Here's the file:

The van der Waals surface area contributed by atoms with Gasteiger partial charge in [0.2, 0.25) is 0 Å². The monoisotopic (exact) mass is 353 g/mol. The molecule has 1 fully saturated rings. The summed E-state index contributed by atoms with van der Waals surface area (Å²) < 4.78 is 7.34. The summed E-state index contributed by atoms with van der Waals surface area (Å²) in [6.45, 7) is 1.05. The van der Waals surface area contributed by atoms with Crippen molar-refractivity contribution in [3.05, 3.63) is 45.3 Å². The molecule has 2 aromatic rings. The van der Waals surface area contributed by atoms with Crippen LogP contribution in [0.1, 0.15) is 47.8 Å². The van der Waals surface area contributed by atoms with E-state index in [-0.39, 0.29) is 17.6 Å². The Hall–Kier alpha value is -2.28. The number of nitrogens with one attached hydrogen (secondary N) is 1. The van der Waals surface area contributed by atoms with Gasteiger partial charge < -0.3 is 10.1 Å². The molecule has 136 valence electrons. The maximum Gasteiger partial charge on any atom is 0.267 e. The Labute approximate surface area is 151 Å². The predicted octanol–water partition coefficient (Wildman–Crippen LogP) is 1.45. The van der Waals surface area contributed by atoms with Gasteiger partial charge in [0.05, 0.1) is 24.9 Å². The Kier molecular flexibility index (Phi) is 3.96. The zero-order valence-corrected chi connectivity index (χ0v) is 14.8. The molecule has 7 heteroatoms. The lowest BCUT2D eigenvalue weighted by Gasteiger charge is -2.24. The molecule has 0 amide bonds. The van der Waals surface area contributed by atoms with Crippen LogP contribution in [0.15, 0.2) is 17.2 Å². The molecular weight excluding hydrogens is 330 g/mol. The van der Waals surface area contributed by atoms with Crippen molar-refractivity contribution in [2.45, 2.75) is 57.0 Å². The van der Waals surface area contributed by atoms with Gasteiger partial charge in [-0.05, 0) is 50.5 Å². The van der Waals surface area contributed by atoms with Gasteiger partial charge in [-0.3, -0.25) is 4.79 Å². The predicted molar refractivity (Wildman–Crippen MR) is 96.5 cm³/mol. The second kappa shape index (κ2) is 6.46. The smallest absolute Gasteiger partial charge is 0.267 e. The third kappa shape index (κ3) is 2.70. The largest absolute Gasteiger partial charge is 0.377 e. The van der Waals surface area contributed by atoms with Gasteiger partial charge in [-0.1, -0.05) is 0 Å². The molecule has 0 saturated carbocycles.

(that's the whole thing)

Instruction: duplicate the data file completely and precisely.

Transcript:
The van der Waals surface area contributed by atoms with Gasteiger partial charge in [0.2, 0.25) is 0 Å². The monoisotopic (exact) mass is 353 g/mol. The molecule has 1 fully saturated rings. The summed E-state index contributed by atoms with van der Waals surface area (Å²) < 4.78 is 7.34. The summed E-state index contributed by atoms with van der Waals surface area (Å²) in [6.45, 7) is 1.05. The van der Waals surface area contributed by atoms with Crippen molar-refractivity contribution in [3.05, 3.63) is 45.3 Å². The molecule has 2 aromatic rings. The van der Waals surface area contributed by atoms with Crippen LogP contribution in [0.1, 0.15) is 47.8 Å². The van der Waals surface area contributed by atoms with E-state index in [-0.39, 0.29) is 17.6 Å². The Hall–Kier alpha value is -2.28. The number of nitrogens with one attached hydrogen (secondary N) is 1. The van der Waals surface area contributed by atoms with Gasteiger partial charge < -0.3 is 10.1 Å². The molecule has 136 valence electrons. The maximum Gasteiger partial charge on any atom is 0.267 e. The Labute approximate surface area is 151 Å². The predicted octanol–water partition coefficient (Wildman–Crippen LogP) is 1.45. The van der Waals surface area contributed by atoms with Gasteiger partial charge in [0.05, 0.1) is 24.9 Å². The Kier molecular flexibility index (Phi) is 3.96. The zero-order valence-corrected chi connectivity index (χ0v) is 14.8. The molecule has 7 heteroatoms. The lowest BCUT2D eigenvalue weighted by Gasteiger charge is -2.24. The molecule has 0 amide bonds. The van der Waals surface area contributed by atoms with Crippen LogP contribution in [0.15, 0.2) is 17.2 Å². The molecular weight excluding hydrogens is 330 g/mol. The van der Waals surface area contributed by atoms with Crippen molar-refractivity contribution in [2.45, 2.75) is 57.0 Å². The van der Waals surface area contributed by atoms with Gasteiger partial charge in [-0.05, 0) is 50.5 Å². The van der Waals surface area contributed by atoms with Gasteiger partial charge in [-0.3, -0.25) is 4.79 Å². The predicted molar refractivity (Wildman–Crippen MR) is 96.5 cm³/mol. The second kappa shape index (κ2) is 6.46. The smallest absolute Gasteiger partial charge is 0.267 e. The third kappa shape index (κ3) is 2.70. The largest absolute Gasteiger partial charge is 0.377 e. The van der Waals surface area contributed by atoms with Gasteiger partial charge in [-0.1, -0.05) is 0 Å². The molecule has 0 saturated carbocycles.